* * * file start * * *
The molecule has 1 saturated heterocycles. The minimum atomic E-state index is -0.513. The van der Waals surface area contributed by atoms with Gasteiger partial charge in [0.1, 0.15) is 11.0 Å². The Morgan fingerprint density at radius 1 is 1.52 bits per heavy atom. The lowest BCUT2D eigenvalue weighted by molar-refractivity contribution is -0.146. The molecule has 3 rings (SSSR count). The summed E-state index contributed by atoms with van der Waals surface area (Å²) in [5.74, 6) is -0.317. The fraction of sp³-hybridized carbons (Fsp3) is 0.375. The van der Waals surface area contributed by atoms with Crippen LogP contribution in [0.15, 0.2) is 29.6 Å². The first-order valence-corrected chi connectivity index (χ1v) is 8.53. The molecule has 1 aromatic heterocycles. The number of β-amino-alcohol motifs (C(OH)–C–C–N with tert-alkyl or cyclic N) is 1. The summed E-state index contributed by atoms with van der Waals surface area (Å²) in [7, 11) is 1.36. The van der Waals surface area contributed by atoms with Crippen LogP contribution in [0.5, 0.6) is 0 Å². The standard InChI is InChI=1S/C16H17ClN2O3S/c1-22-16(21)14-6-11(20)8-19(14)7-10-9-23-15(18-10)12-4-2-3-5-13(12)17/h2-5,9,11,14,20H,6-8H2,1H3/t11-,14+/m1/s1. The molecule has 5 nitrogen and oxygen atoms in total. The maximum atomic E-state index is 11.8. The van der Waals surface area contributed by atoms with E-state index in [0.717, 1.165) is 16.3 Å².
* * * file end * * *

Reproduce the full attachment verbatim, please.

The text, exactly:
The molecule has 1 saturated heterocycles. The minimum atomic E-state index is -0.513. The van der Waals surface area contributed by atoms with Gasteiger partial charge in [0.1, 0.15) is 11.0 Å². The Morgan fingerprint density at radius 1 is 1.52 bits per heavy atom. The lowest BCUT2D eigenvalue weighted by molar-refractivity contribution is -0.146. The molecule has 3 rings (SSSR count). The summed E-state index contributed by atoms with van der Waals surface area (Å²) in [5.74, 6) is -0.317. The fraction of sp³-hybridized carbons (Fsp3) is 0.375. The van der Waals surface area contributed by atoms with Crippen LogP contribution in [0.15, 0.2) is 29.6 Å². The first-order valence-corrected chi connectivity index (χ1v) is 8.53. The molecule has 1 aromatic heterocycles. The number of β-amino-alcohol motifs (C(OH)–C–C–N with tert-alkyl or cyclic N) is 1. The summed E-state index contributed by atoms with van der Waals surface area (Å²) in [7, 11) is 1.36. The van der Waals surface area contributed by atoms with Crippen LogP contribution in [0.5, 0.6) is 0 Å². The standard InChI is InChI=1S/C16H17ClN2O3S/c1-22-16(21)14-6-11(20)8-19(14)7-10-9-23-15(18-10)12-4-2-3-5-13(12)17/h2-5,9,11,14,20H,6-8H2,1H3/t11-,14+/m1/s1. The molecule has 5 nitrogen and oxygen atoms in total. The maximum atomic E-state index is 11.8. The van der Waals surface area contributed by atoms with E-state index in [0.717, 1.165) is 16.3 Å².